looking longingly at the savings piggy bank

How do you actually start saving money?

How do you actually start saving money? I used to devour everything related to personal finance right after the 2008 crash – mostly because I was broke as a joke and there was nothing better to do. After taking a roughly 10-year break and coming back to this part of the internet, I found that a lot of blogs (and forum posts, and reddit communities) are mostly about folks with high salaries, or tax questions, or crypto-trading addictions. Things have changed a lot…

(This is a bit of a tangent, but I attribute that to the ridiculously long bull market of the 2010s, when the rich got richer and the middle class got rich. The same people that used to write about saving a few bucks on groceries are flipping houses now, and their audience has changed the same way.)

So… How do you actually start saving money? I don’t want my blog to become yet another depository of advice for the upper-middle class (“Make 1% weekly returns by selling covered calls – all you need is $10K!”), and unlike many bloggers, I actually started at the very bottom. I hope my advice will be actionable, or at least mildly useful.

First, there’s a big question about your monthly expenses: do you have barely enough, or do you have money left over after paying your bills, credit cards, student loans, etc? I’ve been in both of those situations – they’re quite different, which is why I’m splitting this advice into two.

Let’s say you’ve got some credit card debt, and a giant student loan breathing down your neck, and unless you’re some sort of pioneer homesteader, you’ve probably got rent and utilities to pay. (If you are a pioneer homesteader with internet access, please reach out to me – you sound awesome and I want to be your friend.) I’m speaking from experience because I’ve been there, done that, when I was a temp at an Amazon warehouse. (RNO1 in Fernley, NV.)

Start by sitting down with a piece of paper (in my case, it was a used paper plate – broke, remember?) and write down all of your non-negotiable monthly expenses, down to the last penny. Rent, cell phone bill, car payment and insurance, etc. Those are your fixed costs – the kind that you probably can’t cut down easily. You can always get a cheaper phone plan, but it won’t save a lot compared to your rent. Note that this list doesn’t include things like gym membership, cable bill, etc. Those are “wants” – not “needs.” It might suck to go without them, but they’re not vital. Sum up all your expenses.

Next, write down how much you make each month. Subtract one from the other to see how much you have left over. That’s what you can spend on food, new clothes, small stuff to treat yourself with, pay off the credit card balance – and, finally, save. If all of this sounds too elementary and mildly patronizing, I apologize, but there are some people out there who don’t know the basics. (I used to have roommates who thought their credit card limit was how much money they were supposed to spend. Yeesh…)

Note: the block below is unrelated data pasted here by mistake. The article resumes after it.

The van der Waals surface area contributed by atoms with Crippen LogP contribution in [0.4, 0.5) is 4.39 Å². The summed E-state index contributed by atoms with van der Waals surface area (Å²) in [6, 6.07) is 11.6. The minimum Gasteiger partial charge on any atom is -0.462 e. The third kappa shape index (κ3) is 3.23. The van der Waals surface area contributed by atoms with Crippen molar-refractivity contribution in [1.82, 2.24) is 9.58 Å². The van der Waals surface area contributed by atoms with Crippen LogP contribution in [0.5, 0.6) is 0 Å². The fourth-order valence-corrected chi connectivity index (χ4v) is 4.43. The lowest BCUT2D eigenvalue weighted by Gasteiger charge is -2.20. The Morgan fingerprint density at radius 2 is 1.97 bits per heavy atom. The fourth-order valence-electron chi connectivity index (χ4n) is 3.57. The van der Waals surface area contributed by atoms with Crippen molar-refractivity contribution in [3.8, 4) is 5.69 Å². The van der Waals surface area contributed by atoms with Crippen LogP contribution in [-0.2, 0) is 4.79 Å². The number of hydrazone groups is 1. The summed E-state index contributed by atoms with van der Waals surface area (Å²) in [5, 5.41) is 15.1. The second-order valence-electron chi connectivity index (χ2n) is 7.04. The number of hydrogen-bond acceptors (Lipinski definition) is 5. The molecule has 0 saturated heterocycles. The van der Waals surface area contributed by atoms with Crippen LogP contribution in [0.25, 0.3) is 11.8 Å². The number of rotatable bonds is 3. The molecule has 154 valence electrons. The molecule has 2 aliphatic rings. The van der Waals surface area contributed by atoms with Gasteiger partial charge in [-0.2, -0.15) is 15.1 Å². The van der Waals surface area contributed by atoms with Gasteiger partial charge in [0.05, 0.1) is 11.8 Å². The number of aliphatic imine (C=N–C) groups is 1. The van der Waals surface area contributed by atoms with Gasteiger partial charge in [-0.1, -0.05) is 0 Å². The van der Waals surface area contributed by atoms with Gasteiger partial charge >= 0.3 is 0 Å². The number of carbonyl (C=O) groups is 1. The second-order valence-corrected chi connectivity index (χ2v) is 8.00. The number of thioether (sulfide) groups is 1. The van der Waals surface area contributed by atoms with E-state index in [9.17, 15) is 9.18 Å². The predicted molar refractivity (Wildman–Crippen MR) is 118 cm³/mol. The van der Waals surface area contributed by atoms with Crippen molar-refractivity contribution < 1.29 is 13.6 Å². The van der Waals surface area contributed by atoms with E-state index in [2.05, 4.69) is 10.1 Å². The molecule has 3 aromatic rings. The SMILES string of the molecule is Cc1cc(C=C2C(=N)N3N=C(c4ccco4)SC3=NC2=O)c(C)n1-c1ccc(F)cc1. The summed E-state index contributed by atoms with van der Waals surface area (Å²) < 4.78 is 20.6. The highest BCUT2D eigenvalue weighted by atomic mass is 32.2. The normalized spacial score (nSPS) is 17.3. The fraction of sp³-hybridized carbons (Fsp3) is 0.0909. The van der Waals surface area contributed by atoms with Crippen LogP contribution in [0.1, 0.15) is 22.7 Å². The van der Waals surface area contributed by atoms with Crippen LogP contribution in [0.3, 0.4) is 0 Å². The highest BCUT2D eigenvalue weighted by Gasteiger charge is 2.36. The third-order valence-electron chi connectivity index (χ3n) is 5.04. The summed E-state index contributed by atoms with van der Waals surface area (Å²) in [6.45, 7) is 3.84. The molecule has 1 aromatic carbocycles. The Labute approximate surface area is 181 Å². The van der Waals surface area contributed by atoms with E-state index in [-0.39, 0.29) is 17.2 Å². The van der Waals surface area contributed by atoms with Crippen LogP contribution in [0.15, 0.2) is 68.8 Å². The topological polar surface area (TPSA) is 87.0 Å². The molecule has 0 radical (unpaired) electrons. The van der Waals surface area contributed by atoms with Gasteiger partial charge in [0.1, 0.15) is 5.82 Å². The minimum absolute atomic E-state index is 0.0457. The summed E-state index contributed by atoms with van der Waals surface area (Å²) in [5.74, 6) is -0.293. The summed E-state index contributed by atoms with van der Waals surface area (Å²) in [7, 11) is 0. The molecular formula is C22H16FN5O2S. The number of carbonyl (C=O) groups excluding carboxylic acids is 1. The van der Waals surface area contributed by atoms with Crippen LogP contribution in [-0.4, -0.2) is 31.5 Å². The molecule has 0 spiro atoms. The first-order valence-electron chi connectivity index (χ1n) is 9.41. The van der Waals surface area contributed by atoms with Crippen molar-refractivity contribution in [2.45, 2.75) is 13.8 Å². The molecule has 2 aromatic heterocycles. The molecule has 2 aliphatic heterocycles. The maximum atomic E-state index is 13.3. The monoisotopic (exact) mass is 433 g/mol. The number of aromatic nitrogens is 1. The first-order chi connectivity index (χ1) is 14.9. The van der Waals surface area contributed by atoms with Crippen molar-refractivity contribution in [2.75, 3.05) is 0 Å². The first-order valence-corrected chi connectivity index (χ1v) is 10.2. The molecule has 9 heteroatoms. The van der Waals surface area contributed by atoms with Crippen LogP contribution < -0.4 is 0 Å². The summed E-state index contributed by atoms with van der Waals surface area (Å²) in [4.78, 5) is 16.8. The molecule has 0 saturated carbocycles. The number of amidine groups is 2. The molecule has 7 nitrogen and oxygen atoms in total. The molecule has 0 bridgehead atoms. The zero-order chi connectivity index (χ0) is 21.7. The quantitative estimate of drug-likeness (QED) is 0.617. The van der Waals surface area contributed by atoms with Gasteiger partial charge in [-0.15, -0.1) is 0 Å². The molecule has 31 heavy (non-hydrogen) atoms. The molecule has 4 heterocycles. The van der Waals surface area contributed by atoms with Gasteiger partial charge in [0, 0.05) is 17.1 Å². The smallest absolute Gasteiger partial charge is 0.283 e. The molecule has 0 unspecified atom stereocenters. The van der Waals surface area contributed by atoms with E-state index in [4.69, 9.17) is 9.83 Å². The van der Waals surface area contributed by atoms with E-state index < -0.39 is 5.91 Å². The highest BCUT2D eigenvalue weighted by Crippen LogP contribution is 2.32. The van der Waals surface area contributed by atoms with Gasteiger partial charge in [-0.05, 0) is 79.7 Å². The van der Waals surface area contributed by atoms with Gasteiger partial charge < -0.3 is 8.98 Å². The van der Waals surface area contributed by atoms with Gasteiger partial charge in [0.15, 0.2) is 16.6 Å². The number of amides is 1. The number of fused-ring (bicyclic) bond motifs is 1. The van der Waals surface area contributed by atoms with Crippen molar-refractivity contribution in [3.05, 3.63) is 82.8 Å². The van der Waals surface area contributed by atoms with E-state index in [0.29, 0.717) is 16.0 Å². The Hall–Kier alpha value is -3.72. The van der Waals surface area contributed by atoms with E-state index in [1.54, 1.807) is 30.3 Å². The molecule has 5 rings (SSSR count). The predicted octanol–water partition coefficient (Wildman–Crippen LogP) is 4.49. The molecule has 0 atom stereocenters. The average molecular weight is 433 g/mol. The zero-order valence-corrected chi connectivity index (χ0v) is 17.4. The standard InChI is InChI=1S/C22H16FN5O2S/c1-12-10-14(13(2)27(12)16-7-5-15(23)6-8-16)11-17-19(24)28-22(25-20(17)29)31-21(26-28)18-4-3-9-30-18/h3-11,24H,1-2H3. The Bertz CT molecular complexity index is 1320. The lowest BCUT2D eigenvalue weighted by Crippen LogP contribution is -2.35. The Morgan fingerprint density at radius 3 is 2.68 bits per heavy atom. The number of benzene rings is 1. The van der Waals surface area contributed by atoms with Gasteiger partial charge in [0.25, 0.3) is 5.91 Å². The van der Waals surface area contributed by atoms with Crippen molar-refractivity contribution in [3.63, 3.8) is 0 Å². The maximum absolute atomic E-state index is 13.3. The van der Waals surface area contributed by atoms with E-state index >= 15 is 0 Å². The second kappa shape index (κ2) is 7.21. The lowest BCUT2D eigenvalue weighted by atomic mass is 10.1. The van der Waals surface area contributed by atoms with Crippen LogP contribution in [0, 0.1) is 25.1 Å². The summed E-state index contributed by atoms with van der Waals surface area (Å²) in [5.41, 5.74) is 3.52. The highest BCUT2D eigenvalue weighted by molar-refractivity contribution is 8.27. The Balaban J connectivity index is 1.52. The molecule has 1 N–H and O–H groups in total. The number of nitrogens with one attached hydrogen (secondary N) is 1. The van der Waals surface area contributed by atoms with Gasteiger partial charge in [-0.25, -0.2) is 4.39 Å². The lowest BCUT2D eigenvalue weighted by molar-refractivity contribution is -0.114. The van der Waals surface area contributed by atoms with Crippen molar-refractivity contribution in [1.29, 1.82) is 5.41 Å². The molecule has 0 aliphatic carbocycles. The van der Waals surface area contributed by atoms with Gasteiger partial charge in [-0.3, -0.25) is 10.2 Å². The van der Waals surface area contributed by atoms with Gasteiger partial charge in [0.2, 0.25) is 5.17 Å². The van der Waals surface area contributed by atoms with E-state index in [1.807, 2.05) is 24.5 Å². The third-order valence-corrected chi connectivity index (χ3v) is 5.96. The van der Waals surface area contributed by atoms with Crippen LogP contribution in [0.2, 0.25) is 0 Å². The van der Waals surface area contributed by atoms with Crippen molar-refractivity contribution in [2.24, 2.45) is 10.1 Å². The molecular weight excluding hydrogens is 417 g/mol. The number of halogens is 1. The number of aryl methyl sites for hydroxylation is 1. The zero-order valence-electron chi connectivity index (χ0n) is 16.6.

Don’t spend all that leftover money. Set some aside to build a little emergency fund. Ideally, you’ll want to have enough money to cover at least a month of your living expenses. Once you have that done, let’s look at what’s left. When you invest your money, safety is not guaranteed – and neither are rewards. If you have credit card debt, and if you’ve set aside your emergency fund, your next step should be to take some of that leftover money in the budget you’ve just come up with, and commit some of it ($50, $100, $250, whatever you can). If your APR is, say, 10%, then paying off that credit card debt will be like an immediate 10% return on your investment. 

And then, and only then, once you know how much money you have left each month, once you have an emergency fund, and once you paid off your credit card (I can’t describe how great it feels to get rid of that stress), start moving some of your leftover money into savings. Traditional savings accounts that banks like to promote will get you 1% return on investment, if you’re lucky. You’ll want to set up an account with an online broker (my favourite is Fidelity), and start transferring money there at the end of each month. Earlier, I wrote a post about the dangers of stock-picking, so if I were you, I’d just invest in an index fund – but it’s your money.